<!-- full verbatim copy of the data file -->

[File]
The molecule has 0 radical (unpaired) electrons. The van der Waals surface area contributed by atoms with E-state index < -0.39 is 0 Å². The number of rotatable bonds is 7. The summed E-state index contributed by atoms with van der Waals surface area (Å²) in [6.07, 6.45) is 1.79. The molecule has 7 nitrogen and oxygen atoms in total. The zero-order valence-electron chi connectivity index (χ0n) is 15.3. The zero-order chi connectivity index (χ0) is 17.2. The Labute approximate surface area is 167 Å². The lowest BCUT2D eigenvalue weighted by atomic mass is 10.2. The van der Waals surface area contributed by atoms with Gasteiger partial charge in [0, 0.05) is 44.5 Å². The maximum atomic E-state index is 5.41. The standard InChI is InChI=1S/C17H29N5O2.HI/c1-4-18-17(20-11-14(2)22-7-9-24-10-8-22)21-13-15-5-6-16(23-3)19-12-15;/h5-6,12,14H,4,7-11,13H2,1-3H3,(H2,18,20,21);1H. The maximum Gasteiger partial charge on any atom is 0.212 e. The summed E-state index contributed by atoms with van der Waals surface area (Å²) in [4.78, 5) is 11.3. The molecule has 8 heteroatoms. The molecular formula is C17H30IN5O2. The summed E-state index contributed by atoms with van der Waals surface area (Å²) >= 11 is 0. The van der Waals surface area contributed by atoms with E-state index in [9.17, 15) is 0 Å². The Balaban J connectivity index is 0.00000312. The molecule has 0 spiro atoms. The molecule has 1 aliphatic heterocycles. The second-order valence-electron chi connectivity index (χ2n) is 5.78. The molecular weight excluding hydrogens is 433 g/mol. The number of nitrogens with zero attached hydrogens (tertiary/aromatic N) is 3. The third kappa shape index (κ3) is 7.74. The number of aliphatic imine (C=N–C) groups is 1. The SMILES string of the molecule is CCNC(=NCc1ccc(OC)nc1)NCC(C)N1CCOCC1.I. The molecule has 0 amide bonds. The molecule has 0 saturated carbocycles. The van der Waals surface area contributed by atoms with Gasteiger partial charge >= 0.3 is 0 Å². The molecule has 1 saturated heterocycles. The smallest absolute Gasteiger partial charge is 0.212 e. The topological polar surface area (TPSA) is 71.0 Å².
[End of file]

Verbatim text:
The molecule has 0 radical (unpaired) electrons. The van der Waals surface area contributed by atoms with E-state index < -0.39 is 0 Å². The number of rotatable bonds is 7. The summed E-state index contributed by atoms with van der Waals surface area (Å²) in [6.07, 6.45) is 1.79. The molecule has 7 nitrogen and oxygen atoms in total. The zero-order valence-electron chi connectivity index (χ0n) is 15.3. The zero-order chi connectivity index (χ0) is 17.2. The Labute approximate surface area is 167 Å². The lowest BCUT2D eigenvalue weighted by atomic mass is 10.2. The van der Waals surface area contributed by atoms with Gasteiger partial charge in [0, 0.05) is 44.5 Å². The maximum atomic E-state index is 5.41. The standard InChI is InChI=1S/C17H29N5O2.HI/c1-4-18-17(20-11-14(2)22-7-9-24-10-8-22)21-13-15-5-6-16(23-3)19-12-15;/h5-6,12,14H,4,7-11,13H2,1-3H3,(H2,18,20,21);1H. The maximum Gasteiger partial charge on any atom is 0.212 e. The summed E-state index contributed by atoms with van der Waals surface area (Å²) in [4.78, 5) is 11.3. The molecule has 8 heteroatoms. The molecular formula is C17H30IN5O2. The summed E-state index contributed by atoms with van der Waals surface area (Å²) >= 11 is 0. The van der Waals surface area contributed by atoms with E-state index in [9.17, 15) is 0 Å². The Balaban J connectivity index is 0.00000312. The molecule has 0 spiro atoms. The molecule has 1 aliphatic heterocycles. The second-order valence-electron chi connectivity index (χ2n) is 5.78. The molecular weight excluding hydrogens is 433 g/mol. The number of nitrogens with zero attached hydrogens (tertiary/aromatic N) is 3. The third kappa shape index (κ3) is 7.74. The number of aliphatic imine (C=N–C) groups is 1. The SMILES string of the molecule is CCNC(=NCc1ccc(OC)nc1)NCC(C)N1CCOCC1.I. The molecule has 0 amide bonds. The molecule has 0 saturated carbocycles. The van der Waals surface area contributed by atoms with Gasteiger partial charge >= 0.3 is 0 Å². The molecule has 1 saturated heterocycles. The smallest absolute Gasteiger partial charge is 0.212 e. The topological polar surface area (TPSA) is 71.0 Å².